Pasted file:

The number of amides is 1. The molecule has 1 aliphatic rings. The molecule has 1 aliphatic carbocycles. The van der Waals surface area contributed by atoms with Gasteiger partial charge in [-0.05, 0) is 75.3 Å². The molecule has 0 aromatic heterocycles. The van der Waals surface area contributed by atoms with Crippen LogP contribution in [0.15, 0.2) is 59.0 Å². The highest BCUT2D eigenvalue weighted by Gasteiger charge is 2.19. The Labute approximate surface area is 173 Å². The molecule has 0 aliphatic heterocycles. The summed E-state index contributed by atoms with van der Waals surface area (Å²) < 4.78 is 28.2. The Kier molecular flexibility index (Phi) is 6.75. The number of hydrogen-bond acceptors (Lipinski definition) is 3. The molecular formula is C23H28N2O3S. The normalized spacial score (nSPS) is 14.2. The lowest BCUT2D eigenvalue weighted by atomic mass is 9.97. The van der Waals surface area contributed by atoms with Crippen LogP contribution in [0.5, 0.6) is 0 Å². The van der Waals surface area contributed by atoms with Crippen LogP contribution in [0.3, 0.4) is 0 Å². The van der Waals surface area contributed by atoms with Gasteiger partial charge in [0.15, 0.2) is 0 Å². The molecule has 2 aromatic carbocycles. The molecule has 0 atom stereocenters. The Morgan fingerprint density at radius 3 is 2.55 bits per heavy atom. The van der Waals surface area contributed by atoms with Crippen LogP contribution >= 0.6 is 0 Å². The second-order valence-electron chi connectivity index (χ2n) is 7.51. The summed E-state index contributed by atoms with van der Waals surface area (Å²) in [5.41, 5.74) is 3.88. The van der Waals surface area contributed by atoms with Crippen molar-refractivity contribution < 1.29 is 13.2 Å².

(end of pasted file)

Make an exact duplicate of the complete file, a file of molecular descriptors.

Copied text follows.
The number of amides is 1. The molecule has 1 aliphatic rings. The molecule has 1 aliphatic carbocycles. The van der Waals surface area contributed by atoms with Gasteiger partial charge in [-0.05, 0) is 75.3 Å². The molecule has 0 aromatic heterocycles. The van der Waals surface area contributed by atoms with Crippen LogP contribution in [0.15, 0.2) is 59.0 Å². The highest BCUT2D eigenvalue weighted by Gasteiger charge is 2.19. The Labute approximate surface area is 173 Å². The molecule has 0 aliphatic heterocycles. The summed E-state index contributed by atoms with van der Waals surface area (Å²) < 4.78 is 28.2. The Kier molecular flexibility index (Phi) is 6.75. The number of hydrogen-bond acceptors (Lipinski definition) is 3. The molecular formula is C23H28N2O3S. The normalized spacial score (nSPS) is 14.2. The lowest BCUT2D eigenvalue weighted by atomic mass is 9.97. The van der Waals surface area contributed by atoms with Crippen LogP contribution in [0.5, 0.6) is 0 Å². The van der Waals surface area contributed by atoms with Crippen LogP contribution in [0.3, 0.4) is 0 Å². The van der Waals surface area contributed by atoms with Gasteiger partial charge in [0.15, 0.2) is 0 Å². The molecule has 2 aromatic carbocycles. The molecule has 0 atom stereocenters. The Morgan fingerprint density at radius 3 is 2.55 bits per heavy atom. The van der Waals surface area contributed by atoms with Crippen LogP contribution >= 0.6 is 0 Å². The second-order valence-electron chi connectivity index (χ2n) is 7.51. The summed E-state index contributed by atoms with van der Waals surface area (Å²) in [5.41, 5.74) is 3.88. The van der Waals surface area contributed by atoms with Crippen molar-refractivity contribution < 1.29 is 13.2 Å².